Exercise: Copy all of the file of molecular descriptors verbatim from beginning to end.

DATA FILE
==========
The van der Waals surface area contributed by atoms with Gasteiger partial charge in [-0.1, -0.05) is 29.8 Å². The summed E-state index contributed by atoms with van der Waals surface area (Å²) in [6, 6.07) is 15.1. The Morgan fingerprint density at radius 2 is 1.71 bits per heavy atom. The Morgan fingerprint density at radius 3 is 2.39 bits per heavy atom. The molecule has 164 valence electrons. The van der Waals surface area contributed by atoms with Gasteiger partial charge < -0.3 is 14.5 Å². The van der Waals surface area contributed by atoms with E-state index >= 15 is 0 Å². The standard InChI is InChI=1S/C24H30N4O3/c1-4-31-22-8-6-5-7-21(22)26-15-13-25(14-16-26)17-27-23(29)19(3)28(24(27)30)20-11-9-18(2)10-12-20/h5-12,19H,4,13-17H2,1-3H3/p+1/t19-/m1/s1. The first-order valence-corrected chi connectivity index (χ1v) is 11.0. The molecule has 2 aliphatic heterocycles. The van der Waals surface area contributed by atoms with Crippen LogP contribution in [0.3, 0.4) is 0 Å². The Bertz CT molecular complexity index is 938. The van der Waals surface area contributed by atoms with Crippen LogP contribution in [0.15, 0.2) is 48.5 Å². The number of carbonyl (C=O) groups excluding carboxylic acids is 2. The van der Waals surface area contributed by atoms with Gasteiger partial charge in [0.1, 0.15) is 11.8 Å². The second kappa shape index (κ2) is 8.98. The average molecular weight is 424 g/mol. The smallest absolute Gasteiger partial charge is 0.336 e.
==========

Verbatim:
The van der Waals surface area contributed by atoms with Gasteiger partial charge in [-0.1, -0.05) is 29.8 Å². The summed E-state index contributed by atoms with van der Waals surface area (Å²) in [6, 6.07) is 15.1. The Morgan fingerprint density at radius 2 is 1.71 bits per heavy atom. The Morgan fingerprint density at radius 3 is 2.39 bits per heavy atom. The molecule has 164 valence electrons. The van der Waals surface area contributed by atoms with Gasteiger partial charge < -0.3 is 14.5 Å². The van der Waals surface area contributed by atoms with E-state index >= 15 is 0 Å². The standard InChI is InChI=1S/C24H30N4O3/c1-4-31-22-8-6-5-7-21(22)26-15-13-25(14-16-26)17-27-23(29)19(3)28(24(27)30)20-11-9-18(2)10-12-20/h5-12,19H,4,13-17H2,1-3H3/p+1/t19-/m1/s1. The first-order valence-corrected chi connectivity index (χ1v) is 11.0. The molecule has 2 aliphatic heterocycles. The van der Waals surface area contributed by atoms with Crippen LogP contribution in [0.3, 0.4) is 0 Å². The Bertz CT molecular complexity index is 938. The van der Waals surface area contributed by atoms with Crippen LogP contribution in [0.15, 0.2) is 48.5 Å². The number of carbonyl (C=O) groups excluding carboxylic acids is 2. The van der Waals surface area contributed by atoms with Gasteiger partial charge in [0.1, 0.15) is 11.8 Å². The second kappa shape index (κ2) is 8.98. The average molecular weight is 424 g/mol. The smallest absolute Gasteiger partial charge is 0.336 e.